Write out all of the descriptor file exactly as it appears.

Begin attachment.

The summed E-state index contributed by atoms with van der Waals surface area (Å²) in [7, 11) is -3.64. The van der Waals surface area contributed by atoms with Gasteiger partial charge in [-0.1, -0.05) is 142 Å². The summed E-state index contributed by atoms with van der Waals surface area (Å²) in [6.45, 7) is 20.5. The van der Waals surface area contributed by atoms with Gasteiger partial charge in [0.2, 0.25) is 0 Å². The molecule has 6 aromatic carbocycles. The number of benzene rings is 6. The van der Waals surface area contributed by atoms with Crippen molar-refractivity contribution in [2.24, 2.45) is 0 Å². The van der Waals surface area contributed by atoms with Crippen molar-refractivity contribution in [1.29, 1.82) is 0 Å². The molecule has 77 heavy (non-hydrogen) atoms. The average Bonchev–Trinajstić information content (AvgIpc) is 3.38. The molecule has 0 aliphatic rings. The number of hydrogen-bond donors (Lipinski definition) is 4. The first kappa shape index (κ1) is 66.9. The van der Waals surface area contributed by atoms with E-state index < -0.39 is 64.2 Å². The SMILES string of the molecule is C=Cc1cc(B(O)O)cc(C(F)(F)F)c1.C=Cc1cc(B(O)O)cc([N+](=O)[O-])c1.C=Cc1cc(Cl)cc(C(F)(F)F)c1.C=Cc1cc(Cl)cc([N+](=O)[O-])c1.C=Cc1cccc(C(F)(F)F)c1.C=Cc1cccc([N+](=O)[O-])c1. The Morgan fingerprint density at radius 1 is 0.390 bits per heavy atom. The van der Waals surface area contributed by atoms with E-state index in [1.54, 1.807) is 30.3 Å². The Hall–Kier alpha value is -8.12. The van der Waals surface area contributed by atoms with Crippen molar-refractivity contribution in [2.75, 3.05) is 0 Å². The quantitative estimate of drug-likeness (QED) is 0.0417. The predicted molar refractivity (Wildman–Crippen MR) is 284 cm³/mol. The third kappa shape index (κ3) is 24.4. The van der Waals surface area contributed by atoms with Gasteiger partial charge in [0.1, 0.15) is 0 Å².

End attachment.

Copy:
The summed E-state index contributed by atoms with van der Waals surface area (Å²) in [7, 11) is -3.64. The van der Waals surface area contributed by atoms with Gasteiger partial charge in [-0.1, -0.05) is 142 Å². The summed E-state index contributed by atoms with van der Waals surface area (Å²) in [6.45, 7) is 20.5. The van der Waals surface area contributed by atoms with Gasteiger partial charge in [0.2, 0.25) is 0 Å². The molecule has 6 aromatic carbocycles. The number of benzene rings is 6. The van der Waals surface area contributed by atoms with Crippen molar-refractivity contribution in [2.24, 2.45) is 0 Å². The van der Waals surface area contributed by atoms with Crippen molar-refractivity contribution in [1.29, 1.82) is 0 Å². The molecule has 77 heavy (non-hydrogen) atoms. The average Bonchev–Trinajstić information content (AvgIpc) is 3.38. The molecule has 0 aliphatic rings. The number of hydrogen-bond donors (Lipinski definition) is 4. The first kappa shape index (κ1) is 66.9. The van der Waals surface area contributed by atoms with E-state index < -0.39 is 64.2 Å². The SMILES string of the molecule is C=Cc1cc(B(O)O)cc(C(F)(F)F)c1.C=Cc1cc(B(O)O)cc([N+](=O)[O-])c1.C=Cc1cc(Cl)cc(C(F)(F)F)c1.C=Cc1cc(Cl)cc([N+](=O)[O-])c1.C=Cc1cccc(C(F)(F)F)c1.C=Cc1cccc([N+](=O)[O-])c1. The Morgan fingerprint density at radius 1 is 0.390 bits per heavy atom. The van der Waals surface area contributed by atoms with E-state index in [1.54, 1.807) is 30.3 Å². The Hall–Kier alpha value is -8.12. The van der Waals surface area contributed by atoms with Crippen molar-refractivity contribution in [2.75, 3.05) is 0 Å². The quantitative estimate of drug-likeness (QED) is 0.0417. The predicted molar refractivity (Wildman–Crippen MR) is 284 cm³/mol. The third kappa shape index (κ3) is 24.4. The van der Waals surface area contributed by atoms with Gasteiger partial charge in [0.1, 0.15) is 0 Å².